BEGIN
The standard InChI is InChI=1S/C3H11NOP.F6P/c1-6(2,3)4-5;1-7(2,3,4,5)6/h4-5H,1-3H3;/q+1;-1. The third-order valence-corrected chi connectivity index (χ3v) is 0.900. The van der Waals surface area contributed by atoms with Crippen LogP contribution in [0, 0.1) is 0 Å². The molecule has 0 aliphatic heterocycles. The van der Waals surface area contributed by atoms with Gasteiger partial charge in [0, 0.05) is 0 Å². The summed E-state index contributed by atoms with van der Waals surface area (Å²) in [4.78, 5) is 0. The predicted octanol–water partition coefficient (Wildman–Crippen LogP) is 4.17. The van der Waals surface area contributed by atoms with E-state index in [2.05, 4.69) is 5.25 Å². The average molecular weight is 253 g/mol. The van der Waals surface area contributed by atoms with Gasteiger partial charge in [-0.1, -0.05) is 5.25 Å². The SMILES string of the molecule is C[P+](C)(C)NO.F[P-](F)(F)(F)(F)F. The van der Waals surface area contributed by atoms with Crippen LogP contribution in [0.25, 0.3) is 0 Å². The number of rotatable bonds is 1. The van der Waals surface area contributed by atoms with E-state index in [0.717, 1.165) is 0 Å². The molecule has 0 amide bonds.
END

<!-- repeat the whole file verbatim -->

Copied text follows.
The standard InChI is InChI=1S/C3H11NOP.F6P/c1-6(2,3)4-5;1-7(2,3,4,5)6/h4-5H,1-3H3;/q+1;-1. The third-order valence-corrected chi connectivity index (χ3v) is 0.900. The van der Waals surface area contributed by atoms with Crippen LogP contribution in [0, 0.1) is 0 Å². The molecule has 0 aliphatic heterocycles. The van der Waals surface area contributed by atoms with Gasteiger partial charge in [0, 0.05) is 0 Å². The summed E-state index contributed by atoms with van der Waals surface area (Å²) in [4.78, 5) is 0. The predicted octanol–water partition coefficient (Wildman–Crippen LogP) is 4.17. The van der Waals surface area contributed by atoms with E-state index in [2.05, 4.69) is 5.25 Å². The average molecular weight is 253 g/mol. The van der Waals surface area contributed by atoms with Gasteiger partial charge in [-0.1, -0.05) is 5.25 Å². The SMILES string of the molecule is C[P+](C)(C)NO.F[P-](F)(F)(F)(F)F. The van der Waals surface area contributed by atoms with Crippen LogP contribution in [0.25, 0.3) is 0 Å². The number of rotatable bonds is 1. The van der Waals surface area contributed by atoms with E-state index in [0.717, 1.165) is 0 Å². The molecule has 0 amide bonds.